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Prime Minister Stephen Harper says his determination to require uncovered faces for citizenship oaths is backed by “moderate” Muslims.

CHRIS WATTIE/Reuters

Prime Minister Stephen Harper expressed solidarity with Iranian Canadians on Saturday, declaring his government shared their hopes for an end to "tyranny" in their native Iran.

Mr. Harper's remarks came as he attended a gala held by Vancouver-region Iranians to mark Norouz – the Iranian New Year.

His visit also comes at a time of debate over Mr. Harper's declaration, earlier in March, that the niqab, a face-covering veil worn by a small minority of Muslim women in Canada, was "rooted in a culture that is anti-women."

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Warmly welcomed by an audience of about 300 people at a downtown hotel, Mr. Harper made no reference to the larger debate, but focused on hopes for Iran's future.

"Know that our government shares your hope that Iran itself will experience a renewal, that one day Iran will be a thriving, open country and the Iranian people will live free from tyranny and oppression," Mr. Harper told the audience during his remarks.

"But until that time, our government will ensure that those who seek refuge from the Iranian regime can access freedom, democracy and justice here in Canada as Canadians."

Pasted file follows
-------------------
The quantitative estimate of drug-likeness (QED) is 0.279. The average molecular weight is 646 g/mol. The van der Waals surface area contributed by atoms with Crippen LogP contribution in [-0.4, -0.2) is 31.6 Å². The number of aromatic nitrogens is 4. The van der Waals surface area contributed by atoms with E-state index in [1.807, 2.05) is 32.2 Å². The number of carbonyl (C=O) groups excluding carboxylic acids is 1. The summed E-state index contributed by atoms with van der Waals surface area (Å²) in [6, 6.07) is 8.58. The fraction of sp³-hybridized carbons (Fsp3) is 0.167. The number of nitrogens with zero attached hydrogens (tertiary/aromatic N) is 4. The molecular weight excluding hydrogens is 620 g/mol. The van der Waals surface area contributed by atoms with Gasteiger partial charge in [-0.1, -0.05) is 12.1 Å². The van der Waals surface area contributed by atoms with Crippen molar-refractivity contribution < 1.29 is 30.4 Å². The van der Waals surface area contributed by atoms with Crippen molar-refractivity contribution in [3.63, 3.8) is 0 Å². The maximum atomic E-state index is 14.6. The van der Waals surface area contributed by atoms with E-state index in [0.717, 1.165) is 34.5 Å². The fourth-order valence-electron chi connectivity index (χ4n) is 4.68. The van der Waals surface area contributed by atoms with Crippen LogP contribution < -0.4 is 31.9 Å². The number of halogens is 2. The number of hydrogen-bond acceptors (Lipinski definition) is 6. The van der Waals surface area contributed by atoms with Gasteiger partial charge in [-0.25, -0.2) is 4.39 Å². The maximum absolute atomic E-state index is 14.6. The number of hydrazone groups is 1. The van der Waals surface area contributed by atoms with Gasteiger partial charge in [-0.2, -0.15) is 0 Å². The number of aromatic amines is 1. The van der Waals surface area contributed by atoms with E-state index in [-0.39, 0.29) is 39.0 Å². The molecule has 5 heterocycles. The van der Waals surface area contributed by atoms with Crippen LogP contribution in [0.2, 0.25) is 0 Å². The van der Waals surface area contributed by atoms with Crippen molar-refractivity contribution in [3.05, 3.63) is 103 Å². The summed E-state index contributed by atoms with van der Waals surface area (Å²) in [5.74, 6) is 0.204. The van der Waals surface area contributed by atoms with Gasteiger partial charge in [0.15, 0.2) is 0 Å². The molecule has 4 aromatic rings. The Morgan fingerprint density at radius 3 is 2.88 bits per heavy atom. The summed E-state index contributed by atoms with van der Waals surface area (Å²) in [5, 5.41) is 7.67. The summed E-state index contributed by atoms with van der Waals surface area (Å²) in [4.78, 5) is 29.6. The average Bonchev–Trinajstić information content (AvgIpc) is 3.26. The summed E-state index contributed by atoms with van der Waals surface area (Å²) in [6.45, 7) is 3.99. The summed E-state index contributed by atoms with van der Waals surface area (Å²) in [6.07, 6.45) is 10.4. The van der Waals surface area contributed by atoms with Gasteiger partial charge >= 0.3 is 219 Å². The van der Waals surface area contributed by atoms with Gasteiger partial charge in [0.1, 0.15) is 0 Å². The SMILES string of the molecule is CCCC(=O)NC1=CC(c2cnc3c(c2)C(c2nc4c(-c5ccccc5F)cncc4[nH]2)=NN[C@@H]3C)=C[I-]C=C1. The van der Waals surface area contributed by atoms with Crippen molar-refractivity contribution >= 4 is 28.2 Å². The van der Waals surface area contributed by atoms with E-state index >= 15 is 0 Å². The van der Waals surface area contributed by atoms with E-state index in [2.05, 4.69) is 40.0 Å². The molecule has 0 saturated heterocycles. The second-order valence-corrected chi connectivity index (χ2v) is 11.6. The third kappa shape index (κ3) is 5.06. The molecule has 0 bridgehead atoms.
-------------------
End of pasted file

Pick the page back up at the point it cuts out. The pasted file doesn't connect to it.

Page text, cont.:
According to a release from his office, Mr. Harper met earlier Saturday with members of the Ismaili community during a tour of the Vancouver Ismali Centre.

The prime minister did not make himself available for questions from reporters covering the Norouz gala.

During the Norouz gala, Mr. Harper was effusive in his praise of the Iranian-Canadian community, noting its members were relatively new to Canada, but has added to Canada's economic strength and cultural richness. He even noted that the world's first human-rights charter dated back to Iran, about 2,500 years ago.

Defence Minister Jason Kenney, also multiculturalism minister, spoke at the Vancouver event as well. He noted that Canada received about 6,000 permanent residents from Iran in 2005, ahead of Mr. Harper becoming prime minister, and more than 11,000 – "twice as many" – similarly had established themselves in Canada last year.

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"At the same time, we have taken measures to do everything we can to ensure that those who are joining us in Canada intend to become good Canadians and respect Canada's values and to integrate successfully as Canadians just as so many of you have done," he said.

This story corrects an earlier version that said Mr. Harper met members of the Ismaili community at the Burnaby Islamic Centre. The meeting actually took place at the Vancouver Ismali Centre

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